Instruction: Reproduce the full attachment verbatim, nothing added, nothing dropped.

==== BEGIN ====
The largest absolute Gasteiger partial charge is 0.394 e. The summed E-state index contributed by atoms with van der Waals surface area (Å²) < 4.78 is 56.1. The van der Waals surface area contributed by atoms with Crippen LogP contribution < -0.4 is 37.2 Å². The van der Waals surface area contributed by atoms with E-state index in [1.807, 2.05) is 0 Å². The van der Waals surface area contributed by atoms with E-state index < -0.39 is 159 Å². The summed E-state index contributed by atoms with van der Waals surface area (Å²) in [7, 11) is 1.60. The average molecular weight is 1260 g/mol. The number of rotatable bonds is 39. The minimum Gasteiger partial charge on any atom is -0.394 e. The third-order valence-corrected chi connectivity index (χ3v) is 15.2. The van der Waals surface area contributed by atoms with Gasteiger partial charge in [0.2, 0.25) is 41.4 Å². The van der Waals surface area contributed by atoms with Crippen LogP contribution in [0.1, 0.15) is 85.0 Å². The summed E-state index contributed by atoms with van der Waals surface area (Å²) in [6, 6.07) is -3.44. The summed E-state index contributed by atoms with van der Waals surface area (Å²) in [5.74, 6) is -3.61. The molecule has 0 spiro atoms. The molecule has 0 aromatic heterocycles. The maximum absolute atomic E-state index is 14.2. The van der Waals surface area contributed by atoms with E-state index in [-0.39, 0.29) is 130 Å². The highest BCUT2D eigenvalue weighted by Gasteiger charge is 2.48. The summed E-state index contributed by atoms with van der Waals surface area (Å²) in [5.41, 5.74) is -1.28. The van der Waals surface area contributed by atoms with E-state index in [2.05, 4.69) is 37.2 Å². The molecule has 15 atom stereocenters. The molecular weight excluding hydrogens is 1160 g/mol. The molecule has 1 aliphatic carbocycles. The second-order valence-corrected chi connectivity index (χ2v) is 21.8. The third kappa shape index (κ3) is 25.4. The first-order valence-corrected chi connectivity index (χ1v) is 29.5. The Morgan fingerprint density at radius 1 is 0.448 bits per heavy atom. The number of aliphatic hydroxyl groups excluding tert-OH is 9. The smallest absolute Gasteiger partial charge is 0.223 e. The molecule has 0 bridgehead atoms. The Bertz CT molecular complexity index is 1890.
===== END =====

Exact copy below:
The largest absolute Gasteiger partial charge is 0.394 e. The summed E-state index contributed by atoms with van der Waals surface area (Å²) < 4.78 is 56.1. The van der Waals surface area contributed by atoms with Crippen LogP contribution < -0.4 is 37.2 Å². The van der Waals surface area contributed by atoms with E-state index in [1.807, 2.05) is 0 Å². The van der Waals surface area contributed by atoms with E-state index < -0.39 is 159 Å². The summed E-state index contributed by atoms with van der Waals surface area (Å²) in [7, 11) is 1.60. The average molecular weight is 1260 g/mol. The number of rotatable bonds is 39. The minimum Gasteiger partial charge on any atom is -0.394 e. The third-order valence-corrected chi connectivity index (χ3v) is 15.2. The van der Waals surface area contributed by atoms with Gasteiger partial charge in [0.2, 0.25) is 41.4 Å². The van der Waals surface area contributed by atoms with Crippen LogP contribution in [0.1, 0.15) is 85.0 Å². The summed E-state index contributed by atoms with van der Waals surface area (Å²) in [6, 6.07) is -3.44. The summed E-state index contributed by atoms with van der Waals surface area (Å²) in [5.74, 6) is -3.61. The molecule has 0 spiro atoms. The molecule has 0 aromatic heterocycles. The maximum absolute atomic E-state index is 14.2. The van der Waals surface area contributed by atoms with E-state index in [-0.39, 0.29) is 130 Å². The highest BCUT2D eigenvalue weighted by Gasteiger charge is 2.48. The summed E-state index contributed by atoms with van der Waals surface area (Å²) in [5.41, 5.74) is -1.28. The van der Waals surface area contributed by atoms with E-state index in [2.05, 4.69) is 37.2 Å². The molecule has 15 atom stereocenters. The molecular weight excluding hydrogens is 1160 g/mol. The molecule has 1 aliphatic carbocycles. The second-order valence-corrected chi connectivity index (χ2v) is 21.8. The third kappa shape index (κ3) is 25.4. The first-order valence-corrected chi connectivity index (χ1v) is 29.5. The Morgan fingerprint density at radius 1 is 0.448 bits per heavy atom. The number of aliphatic hydroxyl groups excluding tert-OH is 9. The smallest absolute Gasteiger partial charge is 0.223 e. The molecule has 0 bridgehead atoms. The Bertz CT molecular complexity index is 1890.